The prospective cohort study of 626 patients with non-magnetic resonance imaging (MRI)-conditional implantable cardioverter defibrillators (ICDs) suggests said ICDs remain suitable to treat detected tachyarrhythmias post-1.5-Tesla MRI.
Previous reports of adverse events have typically been noted during or immediately after MRI, and have included “end-of-life” battery status messages and loss of programmability during scanning in ICD models manufactured before 2000. Providing the framework for their study however, Joshua Ra (Johns Hopkins University, Baltimore, USA) et al stated that they are “unaware” of reports of non-MRI-conditional ICDs failure to terminate arrhythmias after MRI, but acknowledged that long-term data are currently limited.
Patients were selected by the researchers at Johns Hopkins Hospital on the basis of previous ICD with a clinical indication for MRI. Though, patients were excluded from the study if they had undergone lead implantation within the previous four weeks due to spontaneous dislodgements or lead parameter adjustments after initial implantation which typically occurs within this time period. Exclusion criteria also applied to patients with permanent surgical epicardial leads or nonfictional leads, had subcutaneous ICD systems or were pacing-dependant with cutaneous ICD systems.
During imaging, symptoms including pain, warmth and palpitations were monitored with an in-room speaker system. Blood pressure was also measured non-invasively every three minutes, alongside continuous electrocardiogram (ECG) monitoring.
A total of 813 MRI examinations were carried out—the researchers noted one examination required early termination due to power-on reset, after which generator function was fully restored. Collecting long-term ICD interrogations after initial MRI, Ra et al examined clinical outcomes including arrhythmia detection and treatment, generator or lead exchanges, adverse events, and death.
At a median follow-up of 2.2 years post-MRI to latest available ICD interrogation before generator or lead exchange in 536 patients, 4,177 arrhythmia episodes were detected, and 97 patients received ICD shocks. Sixty-one patients (10%) had 130 spontaneous ventricular tachycardia or fibrillation events terminated by ICD shocks. A total of 210 patients (33%) are known to have died (median, 1.7 years from MRI to death); three had cardiac arrhythmia deaths where shocks were indicated without direct evidence of device dysfunction.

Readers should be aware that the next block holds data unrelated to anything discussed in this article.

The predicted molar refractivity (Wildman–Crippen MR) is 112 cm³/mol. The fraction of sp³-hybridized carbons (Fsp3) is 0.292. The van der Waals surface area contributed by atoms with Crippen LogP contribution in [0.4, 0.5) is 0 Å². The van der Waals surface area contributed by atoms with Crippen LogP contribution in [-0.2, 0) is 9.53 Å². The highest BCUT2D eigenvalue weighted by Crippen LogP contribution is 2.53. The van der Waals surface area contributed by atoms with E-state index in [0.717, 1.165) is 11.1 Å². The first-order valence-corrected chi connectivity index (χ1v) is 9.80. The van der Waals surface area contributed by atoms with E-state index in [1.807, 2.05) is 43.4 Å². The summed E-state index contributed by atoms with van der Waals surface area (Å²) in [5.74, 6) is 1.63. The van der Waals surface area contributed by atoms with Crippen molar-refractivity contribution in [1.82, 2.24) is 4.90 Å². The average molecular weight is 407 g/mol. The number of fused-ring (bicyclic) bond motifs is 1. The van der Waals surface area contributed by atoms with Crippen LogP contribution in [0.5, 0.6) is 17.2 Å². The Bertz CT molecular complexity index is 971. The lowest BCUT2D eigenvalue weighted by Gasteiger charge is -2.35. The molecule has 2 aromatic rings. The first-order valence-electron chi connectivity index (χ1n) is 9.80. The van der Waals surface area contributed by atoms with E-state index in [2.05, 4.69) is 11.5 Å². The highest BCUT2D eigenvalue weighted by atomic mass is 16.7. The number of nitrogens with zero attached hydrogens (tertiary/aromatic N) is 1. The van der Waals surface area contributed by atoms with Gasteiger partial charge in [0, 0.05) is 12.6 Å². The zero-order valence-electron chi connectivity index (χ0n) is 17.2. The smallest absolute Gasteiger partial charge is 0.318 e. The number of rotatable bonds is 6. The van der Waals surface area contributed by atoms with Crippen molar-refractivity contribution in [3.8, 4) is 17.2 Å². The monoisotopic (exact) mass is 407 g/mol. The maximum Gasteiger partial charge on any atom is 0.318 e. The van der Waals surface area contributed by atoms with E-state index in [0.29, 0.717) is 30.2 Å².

Ra and colleagues asserted theirs is the first study to provide longer term follow-up data on ICD interrogations in a large cohort, concluding: “Our findings are consistent with the accumulating evidence that 1.5-Tesla MRI scans do not induce clinically significant functional changes in non–MRI-conditional ICDs, which could theoretically be due to heating at the lead-tissue interface, lead or generator dislodgement, or hardware and software damage after MRI”, they commented.
They noted several limitations concerning access to ICD interrogations for a subset of patients, and additionally adjudication of cause of death, which relied solely on death certificate data in a subset. Furthermore, as a single-centre study, they draw attention to issues generalising collected data to other clinical settings and MRI facilities.
Non-MRI-conditional ICD systems have been widely implanted over the last four decades, though MRI-conditional ICDs were introduced in 2015. The authors bring awareness to a “substantial” patient population with the former however, for whom access for clinically indicated MRI examinations is limited, likely from “continued perceived risks of MRI” in patients with these devices, they continued.
“Our study provides additional safety data for this patient population under a standardised imaging protocol”, however Ra and fellow authors conclude that future multicentre studies directly comparing non-MRI-conditional and MRI-conditional ICDs after MRI, may be of “interest to validate our findings”.